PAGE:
Environment and Sustainability Committee
Inquiry into Energy Policy and Planning in Wales

EPP 71 – Diane and Richard Goodchild



Due to the nature of wind, turbines produce, at best, 30% of their installed capacity and it is necessary to have conventional generation capacity on permanent standby. This is using fuel but not generating, to cover for when the wind does not blow, blows too hard or their generating capacity is reduced in severe weather. What, therefore, is the point of despoiling acres of beautiful countryside, other than to make the renewable energy companies and land owners very rich from subsidies and compensation payments etc. paid for by the poorest in their electricity bills. It is for these reasons that we fundamentally disagree with any further development of wind farms in the UK and feel that TAN 8 should be urgently reviewed.


The effect on Mid Wales in particular of more wind farms and the associated cabling would be devastating;


   Filling vast tracts of land with hundreds of tons of very non-eco concrete to support both the turbines, the cranes to erect them and to build the road infrastructure to access these remote sites. This concrete will be there for ever, even after the turbines are decommissioned. As far as I know, no environmental study has been conducted on the implications of TAN 8. The potential for more flooding in the Severn and Meifod Valleys as the run off will inevitably increase.

   The felling of large numbers of trees to accommodate the turbines negating any impact they may have on reducing carbon emissions?

   The disruption throughout rural Wales from the thousands of lorry trips required to service the sites before, during and after construction. Also there is the potential for structural damage to roads and damage to buildings. These abnormal loads could cause delays and congestion affecting not only the ordinary motorist but business transport and most importantly the effective operation of the emergency services.

   Destruction of the rural landscape, through road widening and straightening, required to transport these huge turbines through small towns and villages to one of the most inaccessible parts of Wales.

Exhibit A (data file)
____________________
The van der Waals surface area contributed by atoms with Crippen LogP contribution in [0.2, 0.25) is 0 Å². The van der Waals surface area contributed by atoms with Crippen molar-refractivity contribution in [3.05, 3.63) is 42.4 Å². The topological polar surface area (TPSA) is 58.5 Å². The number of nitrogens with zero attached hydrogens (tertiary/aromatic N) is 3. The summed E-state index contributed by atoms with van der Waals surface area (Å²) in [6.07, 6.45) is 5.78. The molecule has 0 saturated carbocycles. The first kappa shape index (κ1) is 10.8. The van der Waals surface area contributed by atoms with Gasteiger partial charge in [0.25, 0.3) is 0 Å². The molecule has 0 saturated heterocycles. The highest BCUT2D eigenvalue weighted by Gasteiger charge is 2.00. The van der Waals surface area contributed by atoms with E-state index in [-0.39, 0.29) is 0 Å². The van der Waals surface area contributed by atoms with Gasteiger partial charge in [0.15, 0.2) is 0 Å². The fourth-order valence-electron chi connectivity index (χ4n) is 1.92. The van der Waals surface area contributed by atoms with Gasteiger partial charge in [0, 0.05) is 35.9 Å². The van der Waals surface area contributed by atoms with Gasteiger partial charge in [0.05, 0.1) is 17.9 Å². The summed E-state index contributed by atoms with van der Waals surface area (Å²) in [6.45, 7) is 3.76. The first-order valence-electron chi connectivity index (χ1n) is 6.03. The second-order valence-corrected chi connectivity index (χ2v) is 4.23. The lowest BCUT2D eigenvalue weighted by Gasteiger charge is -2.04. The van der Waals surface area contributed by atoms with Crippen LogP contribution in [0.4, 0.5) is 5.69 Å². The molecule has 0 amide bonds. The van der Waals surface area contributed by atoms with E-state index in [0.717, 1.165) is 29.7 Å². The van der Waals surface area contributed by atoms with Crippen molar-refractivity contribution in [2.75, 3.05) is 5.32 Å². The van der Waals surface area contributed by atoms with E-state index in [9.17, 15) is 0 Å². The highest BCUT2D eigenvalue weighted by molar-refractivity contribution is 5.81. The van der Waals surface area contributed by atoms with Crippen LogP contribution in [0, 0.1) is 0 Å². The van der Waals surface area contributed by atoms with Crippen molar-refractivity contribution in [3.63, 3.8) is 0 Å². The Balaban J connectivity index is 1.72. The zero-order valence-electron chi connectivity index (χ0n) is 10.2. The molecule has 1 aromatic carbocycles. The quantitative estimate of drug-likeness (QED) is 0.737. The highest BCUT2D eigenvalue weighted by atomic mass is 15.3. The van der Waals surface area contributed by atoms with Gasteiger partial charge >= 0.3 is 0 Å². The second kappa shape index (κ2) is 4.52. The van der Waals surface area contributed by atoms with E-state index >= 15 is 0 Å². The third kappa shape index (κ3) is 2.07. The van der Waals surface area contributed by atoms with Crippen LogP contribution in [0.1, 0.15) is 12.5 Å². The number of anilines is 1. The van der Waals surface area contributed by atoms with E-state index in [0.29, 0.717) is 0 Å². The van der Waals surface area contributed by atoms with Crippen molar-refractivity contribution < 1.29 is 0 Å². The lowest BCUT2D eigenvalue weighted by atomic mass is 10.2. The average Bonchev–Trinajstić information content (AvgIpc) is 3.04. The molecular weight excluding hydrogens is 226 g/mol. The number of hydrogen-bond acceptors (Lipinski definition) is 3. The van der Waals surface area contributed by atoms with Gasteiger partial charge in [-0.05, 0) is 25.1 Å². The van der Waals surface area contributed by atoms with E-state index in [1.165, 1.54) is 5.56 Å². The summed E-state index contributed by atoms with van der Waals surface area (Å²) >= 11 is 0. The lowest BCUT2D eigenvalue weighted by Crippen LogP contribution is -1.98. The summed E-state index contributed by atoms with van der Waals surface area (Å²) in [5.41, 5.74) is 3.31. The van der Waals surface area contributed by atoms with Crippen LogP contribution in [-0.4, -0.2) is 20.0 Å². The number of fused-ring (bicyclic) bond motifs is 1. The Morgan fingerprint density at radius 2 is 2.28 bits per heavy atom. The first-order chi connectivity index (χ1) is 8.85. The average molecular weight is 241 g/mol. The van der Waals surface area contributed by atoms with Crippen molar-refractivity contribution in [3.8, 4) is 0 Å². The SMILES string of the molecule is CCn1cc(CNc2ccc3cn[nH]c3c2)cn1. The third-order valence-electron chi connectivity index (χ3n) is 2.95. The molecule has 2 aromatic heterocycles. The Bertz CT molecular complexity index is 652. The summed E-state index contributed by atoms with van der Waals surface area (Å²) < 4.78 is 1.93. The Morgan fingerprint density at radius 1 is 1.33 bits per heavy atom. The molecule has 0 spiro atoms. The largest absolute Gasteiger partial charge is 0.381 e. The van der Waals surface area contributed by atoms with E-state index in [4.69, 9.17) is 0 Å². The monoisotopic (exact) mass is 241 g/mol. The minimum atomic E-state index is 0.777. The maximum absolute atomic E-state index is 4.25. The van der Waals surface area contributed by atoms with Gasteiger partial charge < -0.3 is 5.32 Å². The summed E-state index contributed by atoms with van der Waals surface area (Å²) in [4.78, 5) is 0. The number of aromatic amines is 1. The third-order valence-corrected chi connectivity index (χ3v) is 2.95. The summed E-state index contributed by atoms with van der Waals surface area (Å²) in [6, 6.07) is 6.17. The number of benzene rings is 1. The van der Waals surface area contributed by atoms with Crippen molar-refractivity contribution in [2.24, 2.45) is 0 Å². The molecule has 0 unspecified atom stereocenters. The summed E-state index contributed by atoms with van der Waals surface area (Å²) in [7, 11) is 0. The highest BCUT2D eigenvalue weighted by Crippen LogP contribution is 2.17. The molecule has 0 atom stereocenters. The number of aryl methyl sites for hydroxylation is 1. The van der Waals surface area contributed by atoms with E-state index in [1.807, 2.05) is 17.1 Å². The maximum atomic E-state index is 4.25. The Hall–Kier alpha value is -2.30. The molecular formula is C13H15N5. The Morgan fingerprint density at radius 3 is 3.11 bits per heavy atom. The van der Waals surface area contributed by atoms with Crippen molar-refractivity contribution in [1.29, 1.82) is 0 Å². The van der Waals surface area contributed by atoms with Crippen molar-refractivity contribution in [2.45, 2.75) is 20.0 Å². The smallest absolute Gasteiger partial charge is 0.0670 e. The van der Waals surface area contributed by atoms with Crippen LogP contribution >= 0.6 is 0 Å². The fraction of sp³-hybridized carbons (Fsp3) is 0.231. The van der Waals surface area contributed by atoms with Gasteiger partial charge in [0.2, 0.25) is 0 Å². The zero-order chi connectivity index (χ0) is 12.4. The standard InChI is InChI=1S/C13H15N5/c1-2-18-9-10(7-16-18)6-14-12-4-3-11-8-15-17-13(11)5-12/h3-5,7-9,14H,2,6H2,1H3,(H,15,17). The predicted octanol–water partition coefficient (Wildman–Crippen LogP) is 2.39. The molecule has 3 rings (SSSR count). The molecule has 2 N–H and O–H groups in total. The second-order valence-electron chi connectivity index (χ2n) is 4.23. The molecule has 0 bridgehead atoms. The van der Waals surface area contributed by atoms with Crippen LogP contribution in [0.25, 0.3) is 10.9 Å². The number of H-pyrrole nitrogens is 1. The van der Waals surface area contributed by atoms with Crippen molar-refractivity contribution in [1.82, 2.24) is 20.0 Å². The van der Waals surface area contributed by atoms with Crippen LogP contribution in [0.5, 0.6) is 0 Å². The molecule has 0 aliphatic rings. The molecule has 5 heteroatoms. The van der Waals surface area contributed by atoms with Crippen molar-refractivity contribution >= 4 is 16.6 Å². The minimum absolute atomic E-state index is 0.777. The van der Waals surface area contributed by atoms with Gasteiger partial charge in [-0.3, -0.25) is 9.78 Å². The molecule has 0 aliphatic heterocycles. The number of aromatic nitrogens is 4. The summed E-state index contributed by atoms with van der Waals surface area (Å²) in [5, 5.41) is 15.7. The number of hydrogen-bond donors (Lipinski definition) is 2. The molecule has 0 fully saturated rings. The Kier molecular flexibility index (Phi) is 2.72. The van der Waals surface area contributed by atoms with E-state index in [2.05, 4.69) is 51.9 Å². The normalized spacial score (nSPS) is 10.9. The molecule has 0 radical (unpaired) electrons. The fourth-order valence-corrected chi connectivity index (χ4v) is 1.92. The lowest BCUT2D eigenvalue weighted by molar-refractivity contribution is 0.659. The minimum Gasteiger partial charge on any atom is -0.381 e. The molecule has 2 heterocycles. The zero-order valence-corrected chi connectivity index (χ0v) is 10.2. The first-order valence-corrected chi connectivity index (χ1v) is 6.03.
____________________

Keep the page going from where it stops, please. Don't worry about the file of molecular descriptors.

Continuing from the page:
Destroying probably one of the last remaining dark places in the UK with the light pollution and its subsequent effect on wildlife.

   The effect on the tourist industry, deterring visitors to this part of the country, threatening the jobs of 6500 people. Visitors come to Mid Wales to enjoy some of the most beautiful wild places and to escape industrialisation.

   The impact of the turbines, substation and pylons on Mid Wales landscapes all along the cabling routes for those that live in the area, visually, economically and on health. These developments will have an impact on property values as while there is no proof that pylons are damaging to health the public perception is that they do. There is the added problem for those living near the turbines of noise and amplitude modulation which has the potential to cause health problems.


Should there be any further developments requiring an upgrade to the National Grid, it is vital that any power lines that may be constructed do not disfigure what is left of the Mid Wales countryside. Any cabling required must be put underground, regardless of the upfront costs, as the overall costs should decrease with time with lower maintenance requirements. The running of cables underground is particularly critical in the flat open areas of the Severn flood plain where there is nothing to mitigate the visual impact of the huge pylons that are being proposed. The beauty of Mid Wales should be preserved for future generations to enjoy and deserves better than the cheapest option.



Diane and Richard Goodchild